Noise: The Harm to Human Health and Wellbeing

noiseFrom the statements below it is unequivocally obvious to me that preventable and intentional noise pollution is causing harm to human health; in the unborn (foetus), children and adults:

“Noise can kill” so says a report by the World Health Organization and the European Commission’s Joint Research Centre. “Noise has been shown to raise blood pressure and blood-borne concentrations of stress hormones and fatty materials even when people are asleep. These can accumulate over time to block blood vessels and trigger a heart attack”.

On the Government of Ghana Official Portal, Mrs Philomena Boakye Appiah, Brong-Ahafo Regional Director of the Environmental Protection Agency (EPA), has reiterated the need for strict adherence to environmental regulations and guidelines on noise pollution for the well-being of the people. Mrs Appiah said, “research shows that noise pollution was a risky health hazard and a silent killer, which could induce hypertension and cause blindness. She said noise pollution causes irritability and indigestion and adversely affect the foetus of pregnant women”.

On another website The Regional Director disclosed “that noise pollution could cause deafness, blood pressure, indigestion, heartburn, ulcers, heart disease, mental illness, fatigue, damages in the nervous system, increased stress/ irritation, decrease in efficiency at work places, sleep interference, decreased academic performance and indirectly weakens the edifice of buildings and bridges”.

“Repeated exposure to noise during critical periods of development may affect a child’s acquisition of speech, language, and language-related skills, such as reading and listening. The inability to concentrate in a noisy environment can affect a child’s capacity to learn”.

“Prolonged exposure to loud noise alters how the brain processes speech, potentially increasing the difficulty in distinguishing speech sounds, according to neuroscientists. Exposure to intensely loud sounds leads to permanent damage of the hair cells, which act as sound receivers in the ear. Once damaged, the hair cells do not grow back, leading to noise-induced hearing loss”.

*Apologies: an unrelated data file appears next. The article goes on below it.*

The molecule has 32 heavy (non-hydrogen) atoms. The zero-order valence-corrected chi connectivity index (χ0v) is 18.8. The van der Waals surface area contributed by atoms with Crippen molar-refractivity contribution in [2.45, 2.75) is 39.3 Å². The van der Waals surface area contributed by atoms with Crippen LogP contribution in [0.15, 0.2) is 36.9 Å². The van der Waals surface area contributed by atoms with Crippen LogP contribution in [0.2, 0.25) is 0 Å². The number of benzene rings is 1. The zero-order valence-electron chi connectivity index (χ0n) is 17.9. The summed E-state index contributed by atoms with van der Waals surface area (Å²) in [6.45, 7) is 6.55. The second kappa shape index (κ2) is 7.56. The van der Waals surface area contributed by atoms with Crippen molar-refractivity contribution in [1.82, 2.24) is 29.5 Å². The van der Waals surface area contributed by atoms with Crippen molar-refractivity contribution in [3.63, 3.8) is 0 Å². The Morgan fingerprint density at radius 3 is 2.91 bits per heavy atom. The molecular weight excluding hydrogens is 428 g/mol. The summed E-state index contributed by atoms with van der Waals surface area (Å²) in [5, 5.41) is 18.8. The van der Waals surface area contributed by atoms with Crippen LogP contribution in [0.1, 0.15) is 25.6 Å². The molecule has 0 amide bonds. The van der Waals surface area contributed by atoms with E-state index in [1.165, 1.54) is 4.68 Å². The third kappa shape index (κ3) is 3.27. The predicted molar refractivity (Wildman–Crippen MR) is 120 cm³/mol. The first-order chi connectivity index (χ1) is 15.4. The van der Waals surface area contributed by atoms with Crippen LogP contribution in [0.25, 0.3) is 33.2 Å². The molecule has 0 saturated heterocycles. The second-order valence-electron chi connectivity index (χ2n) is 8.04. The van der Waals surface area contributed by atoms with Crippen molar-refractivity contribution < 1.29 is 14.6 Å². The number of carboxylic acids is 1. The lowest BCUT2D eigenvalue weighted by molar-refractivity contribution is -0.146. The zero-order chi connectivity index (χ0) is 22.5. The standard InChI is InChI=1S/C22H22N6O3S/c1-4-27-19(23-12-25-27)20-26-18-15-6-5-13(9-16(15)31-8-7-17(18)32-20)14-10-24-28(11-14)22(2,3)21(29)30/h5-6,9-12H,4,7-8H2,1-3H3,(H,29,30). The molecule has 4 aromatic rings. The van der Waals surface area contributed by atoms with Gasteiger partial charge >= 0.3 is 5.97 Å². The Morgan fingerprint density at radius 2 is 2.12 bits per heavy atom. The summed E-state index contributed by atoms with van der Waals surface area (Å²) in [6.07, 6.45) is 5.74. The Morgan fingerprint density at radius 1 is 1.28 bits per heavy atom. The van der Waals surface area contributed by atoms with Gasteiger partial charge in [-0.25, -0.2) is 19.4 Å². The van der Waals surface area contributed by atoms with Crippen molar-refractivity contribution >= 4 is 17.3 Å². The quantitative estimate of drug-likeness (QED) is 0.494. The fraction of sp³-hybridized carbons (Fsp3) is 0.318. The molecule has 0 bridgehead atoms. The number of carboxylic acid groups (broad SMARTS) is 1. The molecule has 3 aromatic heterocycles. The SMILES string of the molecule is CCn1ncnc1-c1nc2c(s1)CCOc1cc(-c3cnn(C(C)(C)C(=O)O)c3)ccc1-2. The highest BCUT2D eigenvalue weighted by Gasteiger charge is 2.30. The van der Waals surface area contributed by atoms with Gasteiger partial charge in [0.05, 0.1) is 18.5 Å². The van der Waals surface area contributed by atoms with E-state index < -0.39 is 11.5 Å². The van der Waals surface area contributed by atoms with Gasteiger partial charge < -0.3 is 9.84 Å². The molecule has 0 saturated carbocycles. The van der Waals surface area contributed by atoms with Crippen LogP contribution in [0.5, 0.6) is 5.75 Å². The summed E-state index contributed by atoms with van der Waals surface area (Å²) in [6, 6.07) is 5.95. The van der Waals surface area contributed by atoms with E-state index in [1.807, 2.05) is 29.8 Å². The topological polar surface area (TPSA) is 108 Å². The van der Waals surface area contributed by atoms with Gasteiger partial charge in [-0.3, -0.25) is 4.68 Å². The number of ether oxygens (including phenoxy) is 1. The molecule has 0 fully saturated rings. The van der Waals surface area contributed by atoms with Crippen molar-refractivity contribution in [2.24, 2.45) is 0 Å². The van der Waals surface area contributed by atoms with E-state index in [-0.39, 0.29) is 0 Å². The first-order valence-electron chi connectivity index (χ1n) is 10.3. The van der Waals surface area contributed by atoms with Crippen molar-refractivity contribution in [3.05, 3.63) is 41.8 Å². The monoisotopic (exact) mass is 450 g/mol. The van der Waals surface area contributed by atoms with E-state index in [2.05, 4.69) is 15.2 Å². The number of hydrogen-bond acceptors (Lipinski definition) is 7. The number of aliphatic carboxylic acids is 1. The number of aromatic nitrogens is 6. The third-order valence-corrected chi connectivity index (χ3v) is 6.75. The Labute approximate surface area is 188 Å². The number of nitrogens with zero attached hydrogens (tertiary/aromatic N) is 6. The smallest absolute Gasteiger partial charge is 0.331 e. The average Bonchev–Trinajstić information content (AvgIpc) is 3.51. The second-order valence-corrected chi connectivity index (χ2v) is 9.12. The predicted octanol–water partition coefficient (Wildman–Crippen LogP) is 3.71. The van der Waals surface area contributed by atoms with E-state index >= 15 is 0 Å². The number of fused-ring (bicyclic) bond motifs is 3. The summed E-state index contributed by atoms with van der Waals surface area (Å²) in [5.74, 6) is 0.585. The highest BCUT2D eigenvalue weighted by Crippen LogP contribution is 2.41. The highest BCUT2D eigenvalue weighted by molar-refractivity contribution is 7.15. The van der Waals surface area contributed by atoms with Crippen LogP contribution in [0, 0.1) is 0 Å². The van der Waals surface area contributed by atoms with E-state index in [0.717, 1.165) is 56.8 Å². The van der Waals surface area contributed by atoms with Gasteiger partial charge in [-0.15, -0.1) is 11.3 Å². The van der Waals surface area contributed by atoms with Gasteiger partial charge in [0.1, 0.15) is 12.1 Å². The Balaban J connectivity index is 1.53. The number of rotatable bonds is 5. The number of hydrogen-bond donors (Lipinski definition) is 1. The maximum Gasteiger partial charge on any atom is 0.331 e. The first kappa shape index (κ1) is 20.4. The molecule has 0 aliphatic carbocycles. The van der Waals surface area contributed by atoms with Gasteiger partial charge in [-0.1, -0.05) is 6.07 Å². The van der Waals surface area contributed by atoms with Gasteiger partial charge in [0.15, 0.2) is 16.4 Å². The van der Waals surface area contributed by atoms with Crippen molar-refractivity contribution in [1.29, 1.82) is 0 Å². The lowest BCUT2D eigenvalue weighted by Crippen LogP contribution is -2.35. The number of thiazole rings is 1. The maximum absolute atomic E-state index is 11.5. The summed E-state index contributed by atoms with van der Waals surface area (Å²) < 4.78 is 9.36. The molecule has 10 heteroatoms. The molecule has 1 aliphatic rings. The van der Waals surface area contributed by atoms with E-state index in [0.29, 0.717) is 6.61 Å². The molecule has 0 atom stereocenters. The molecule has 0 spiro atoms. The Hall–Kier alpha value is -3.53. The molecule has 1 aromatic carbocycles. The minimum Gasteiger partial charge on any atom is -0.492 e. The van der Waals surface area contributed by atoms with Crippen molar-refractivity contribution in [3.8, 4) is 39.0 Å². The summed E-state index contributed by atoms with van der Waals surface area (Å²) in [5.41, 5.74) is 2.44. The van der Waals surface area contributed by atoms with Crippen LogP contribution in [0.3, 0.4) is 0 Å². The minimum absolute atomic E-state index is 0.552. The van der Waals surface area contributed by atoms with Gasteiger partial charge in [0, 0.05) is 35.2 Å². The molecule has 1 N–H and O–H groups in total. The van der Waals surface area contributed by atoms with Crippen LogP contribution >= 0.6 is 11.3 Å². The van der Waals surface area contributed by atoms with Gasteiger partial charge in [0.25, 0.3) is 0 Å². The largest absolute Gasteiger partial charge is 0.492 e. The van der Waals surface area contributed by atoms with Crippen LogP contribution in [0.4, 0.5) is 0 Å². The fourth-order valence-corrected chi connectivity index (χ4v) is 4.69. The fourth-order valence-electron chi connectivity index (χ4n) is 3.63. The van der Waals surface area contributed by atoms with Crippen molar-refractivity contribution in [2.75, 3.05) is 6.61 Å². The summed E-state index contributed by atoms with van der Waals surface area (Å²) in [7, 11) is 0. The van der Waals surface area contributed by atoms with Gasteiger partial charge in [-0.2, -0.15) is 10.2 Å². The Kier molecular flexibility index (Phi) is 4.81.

“The most dramatic effects are in heart disease, because exposure to noise can kill people”.

“Changes in the immune system and birth defects have been attributed to noise exposure”.

“Effects of noise in pre-school and school aged children include cognitive tasks are impaired, like reading, long term memory, attention and motivation”.

“Noise can pose a serious threat to a child’s physical and psychological health, including learning and behaviour”.

“Sleep Deprivation of just 30 minutes of daily sleep debt raises weight and diabetes risk”.

“Solitary confinement and prolonged sleep deprivation are just two examples of the psychological torture methods”.

“Certain interrogation reports highlight the use of loud music reaching upward of 79 decibels for weeks and even months”.

“PROLONGED SLEEP DEPRIVATION CONFIRMED AS A METHOD OF TORTURE. The UN Committee Against Torture (UN CAT) has explicitly identified prolonged sleep deprivation as a method of torture. Sleep deprivation can cause impaired memory and cognitive functioning, decreased short term memory, speech impairment, hallucinations, psychosis, lowered immunity, headaches, high blood pressure, cardiovascular disease, stress, anxiety and depression.”

“The Physicians for Human Rights also consider sleep deprivation as well as sensory bombardment with noise to be methods of torture, and list the clinical evidence of the harm to physical and mental health, and the legal precedents to support this opinion in their document “Leave No Marks”.

From the table below notice that normal conversation is 60db



“The Environmental Protection Agency of Ghana puts permissible ambient noise levels in residential areas at 55 decibels (db) during the day and 48db at night”.

“Those at and around educational and health facilities was put at 55 db during the day and 50 db at night, while the noise level for areas with commercial or light industrial activities was registered at 60 db and 55 db during the day and night respectively”.

“The new guidelines also permit 65 db noise levels during the day and 60 db during the night for light industrial areas and places of entertainment and public assembly such as churches and mosques”.

“Predominant commercial areas, according to the guidelines, are allowed 70 db during the day and 65 db at night, while the noise level for heavy industrial areas was pegged at70 db during the day and night”.

Disclaimer: Comments by third parties do not in any way reflect the views of Raw Gist. We, however, reserve the right to edit and/or delete any comment. [ Terms & Conditions ]

Leave a Reply

(Your email address will not be published)